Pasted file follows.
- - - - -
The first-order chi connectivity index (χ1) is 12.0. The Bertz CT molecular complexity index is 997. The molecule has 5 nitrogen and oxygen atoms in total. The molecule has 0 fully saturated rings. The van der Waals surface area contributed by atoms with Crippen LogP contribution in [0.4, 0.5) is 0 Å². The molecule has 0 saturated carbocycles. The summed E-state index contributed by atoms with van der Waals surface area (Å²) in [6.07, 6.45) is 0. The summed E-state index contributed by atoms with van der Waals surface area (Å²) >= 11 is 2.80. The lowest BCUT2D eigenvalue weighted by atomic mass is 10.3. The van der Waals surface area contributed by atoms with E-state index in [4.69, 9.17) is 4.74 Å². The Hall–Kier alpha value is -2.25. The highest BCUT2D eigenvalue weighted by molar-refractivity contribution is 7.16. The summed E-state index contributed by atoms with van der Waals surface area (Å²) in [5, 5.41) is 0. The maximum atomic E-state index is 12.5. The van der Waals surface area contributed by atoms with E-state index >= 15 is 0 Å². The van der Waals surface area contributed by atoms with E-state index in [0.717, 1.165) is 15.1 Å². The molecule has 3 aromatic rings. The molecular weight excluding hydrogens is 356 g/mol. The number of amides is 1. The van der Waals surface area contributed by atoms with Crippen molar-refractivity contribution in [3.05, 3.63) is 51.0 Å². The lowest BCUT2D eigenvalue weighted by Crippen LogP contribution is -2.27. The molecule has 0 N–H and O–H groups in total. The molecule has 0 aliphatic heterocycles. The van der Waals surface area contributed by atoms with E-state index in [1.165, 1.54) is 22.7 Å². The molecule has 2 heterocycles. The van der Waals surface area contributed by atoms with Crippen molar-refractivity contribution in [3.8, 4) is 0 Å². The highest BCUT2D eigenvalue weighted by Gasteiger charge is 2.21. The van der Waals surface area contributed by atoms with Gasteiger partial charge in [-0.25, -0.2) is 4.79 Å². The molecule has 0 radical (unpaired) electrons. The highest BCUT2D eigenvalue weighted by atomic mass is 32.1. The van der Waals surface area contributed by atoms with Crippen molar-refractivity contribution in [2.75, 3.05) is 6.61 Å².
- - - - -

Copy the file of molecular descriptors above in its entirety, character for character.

The first-order chi connectivity index (χ1) is 12.0. The Bertz CT molecular complexity index is 997. The molecule has 5 nitrogen and oxygen atoms in total. The molecule has 0 fully saturated rings. The van der Waals surface area contributed by atoms with Crippen LogP contribution in [0.4, 0.5) is 0 Å². The molecule has 0 saturated carbocycles. The summed E-state index contributed by atoms with van der Waals surface area (Å²) in [6.07, 6.45) is 0. The summed E-state index contributed by atoms with van der Waals surface area (Å²) >= 11 is 2.80. The lowest BCUT2D eigenvalue weighted by atomic mass is 10.3. The van der Waals surface area contributed by atoms with E-state index in [4.69, 9.17) is 4.74 Å². The Hall–Kier alpha value is -2.25. The highest BCUT2D eigenvalue weighted by molar-refractivity contribution is 7.16. The summed E-state index contributed by atoms with van der Waals surface area (Å²) in [5, 5.41) is 0. The maximum atomic E-state index is 12.5. The van der Waals surface area contributed by atoms with E-state index >= 15 is 0 Å². The van der Waals surface area contributed by atoms with E-state index in [0.717, 1.165) is 15.1 Å². The molecule has 3 aromatic rings. The molecular weight excluding hydrogens is 356 g/mol. The number of amides is 1. The van der Waals surface area contributed by atoms with Crippen molar-refractivity contribution in [3.05, 3.63) is 51.0 Å². The lowest BCUT2D eigenvalue weighted by Crippen LogP contribution is -2.27. The molecule has 0 N–H and O–H groups in total. The molecule has 0 aliphatic heterocycles. The van der Waals surface area contributed by atoms with E-state index in [1.165, 1.54) is 22.7 Å². The molecule has 2 heterocycles. The van der Waals surface area contributed by atoms with Crippen molar-refractivity contribution in [3.8, 4) is 0 Å². The highest BCUT2D eigenvalue weighted by Gasteiger charge is 2.21. The van der Waals surface area contributed by atoms with Gasteiger partial charge in [-0.25, -0.2) is 4.79 Å². The molecule has 0 radical (unpaired) electrons. The highest BCUT2D eigenvalue weighted by atomic mass is 32.1. The van der Waals surface area contributed by atoms with Crippen molar-refractivity contribution in [2.75, 3.05) is 6.61 Å².